Amount of malware targeting smart devices more than doubled in 2017
The total number of malware samples targeting smart devices has reached more than 7,000, with over half of these emerging in 2017, according Kaspersky Lab’s researchers.
The total number of malware samples targeting smart devices has reached more than 7,000, with over half of these emerging in 2017, according Kaspersky Lab’s researchers. With over 6 billion smart devices being used across the globe, people are increasingly being put at risk from malware targeting their connected lives.
Smart devices – such as smartwatches, smart TVs, routers, and cameras – are connecting to each other and building the growing Internet of Things (IoT) phenomenon, a network of devices equipped with embedded technology that allows them to interact with each other or the external environment. Because of the large number and variety of devices, the IoT has become an attractive target for cybercriminals. By successfully hacking IoT devices criminals are able to spy on people, blackmail them, and even discreetly make them their partners in crime. What’s worse, botnets such as Mirai and Hajime have indicated that the threat is on the rise.
Kaspersky Lab’s experts have conducted research into IoT malware to examine how serious the risk is. They have set up honeypots – artificial networks, which simulate the networks of different IoT devices (routers, connected cameras etc.) to observe malware attempting to attack their virtual devices. They did not have to wait long – attacks using known and previously unknown malicious samples started almost immediately after the honeypot was set up.
Most of the attacks registered by the company’s experts targeted digital video recorders or IP cameras (63%), and 20% of hits were against network devices, including routers, and DSL modems, etc. About 1% of targets were people’s most common devices, like printers and smart home devices.
China (17%), Vietnam (15%), and Russia (8%) emerged as the top-3 countries with attacked IoT devices, each presenting a large number of the infected machines. Brazil, Turkey and Taiwan – all at 7%, follow.
To date during this ongoing experiment, researchers have been able to collect information about more than seven thousand malware samples designed specifically to hack connected devices.
According to experts, the reason behind the rise is simple: the IoT is fragile and exposed in the face of cybercriminals. The vast majority of smart devices are running operating systems based on Linux, making attacks on them easier because criminals can write generic malicious code that targets a huge number of devices simultaneously.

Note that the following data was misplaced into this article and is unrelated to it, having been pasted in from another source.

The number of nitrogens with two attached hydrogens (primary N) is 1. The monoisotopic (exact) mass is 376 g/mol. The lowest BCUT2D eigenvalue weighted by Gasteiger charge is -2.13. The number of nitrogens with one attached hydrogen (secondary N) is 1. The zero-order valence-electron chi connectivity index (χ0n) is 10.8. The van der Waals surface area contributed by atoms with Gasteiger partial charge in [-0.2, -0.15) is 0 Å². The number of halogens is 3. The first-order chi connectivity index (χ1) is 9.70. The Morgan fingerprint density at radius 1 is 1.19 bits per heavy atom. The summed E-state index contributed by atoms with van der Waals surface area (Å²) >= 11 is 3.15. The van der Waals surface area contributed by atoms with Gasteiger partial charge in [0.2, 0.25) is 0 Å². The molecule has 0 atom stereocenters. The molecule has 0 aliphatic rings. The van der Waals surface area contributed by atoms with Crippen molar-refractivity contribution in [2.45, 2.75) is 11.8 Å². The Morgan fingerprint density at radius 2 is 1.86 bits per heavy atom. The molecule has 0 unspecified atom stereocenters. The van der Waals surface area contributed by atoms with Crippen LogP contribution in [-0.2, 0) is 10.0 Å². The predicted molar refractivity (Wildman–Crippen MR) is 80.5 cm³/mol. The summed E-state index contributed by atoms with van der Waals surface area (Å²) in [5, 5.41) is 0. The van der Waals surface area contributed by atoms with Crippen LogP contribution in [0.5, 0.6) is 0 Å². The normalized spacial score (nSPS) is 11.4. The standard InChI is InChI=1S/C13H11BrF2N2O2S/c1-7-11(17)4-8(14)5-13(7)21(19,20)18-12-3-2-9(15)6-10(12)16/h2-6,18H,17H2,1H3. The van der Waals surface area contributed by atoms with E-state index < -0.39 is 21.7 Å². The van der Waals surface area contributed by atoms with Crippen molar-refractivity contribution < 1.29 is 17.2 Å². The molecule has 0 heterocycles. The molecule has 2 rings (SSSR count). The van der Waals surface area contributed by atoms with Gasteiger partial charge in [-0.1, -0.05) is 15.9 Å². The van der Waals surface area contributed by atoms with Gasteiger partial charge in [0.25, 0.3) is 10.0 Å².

What makes the issue dangerous is its potential reach. According to industry experts, there are already more than 6 billion smart devices across the globe. Most of them do not even have a security solution and their manufacturers usually do not produce any security updates or new firmware. This means there are millions and millions of potentially vulnerable devices – or maybe even devices that have been already compromised.
“The issue of smart device security is serious, and one that we should all be aware of. Last year showed that it is not just possible to target connected devices, but that this is a very real threat. We have seen a huge increase in IoT malware samples, but the potential is even greater. Apparently, high competition in the market of DDoS attacks is pushing attackers to search for new resources that will help them make increasingly powerful attacks. Botnet Mirai demonstrated that smart devices can give cybercriminals what they need, with the number of devices they can target now reaching billions. Various analysts have predicted that by 2020, this could grow to 20-50 billion devices,” said Vladimir Kuskov, security expert, Kaspersky Lab.
In order to protect your devices, Kaspersky Lab security experts advise the following:
- If you don’t need to, do not access your device from an external network
- Disable all network services you don't need to use the device
- If there is a standard or universal password that cannot be changed, or the preset account cannot be deactivated, disable the network services in which they are used, or close access to external networks
- Before using the device, change the default password, and set a new one
- Regularly update the device's firmware to the latest version – if possible.
To learn more about IoT attacks, please read the blog post available at Securelist.com.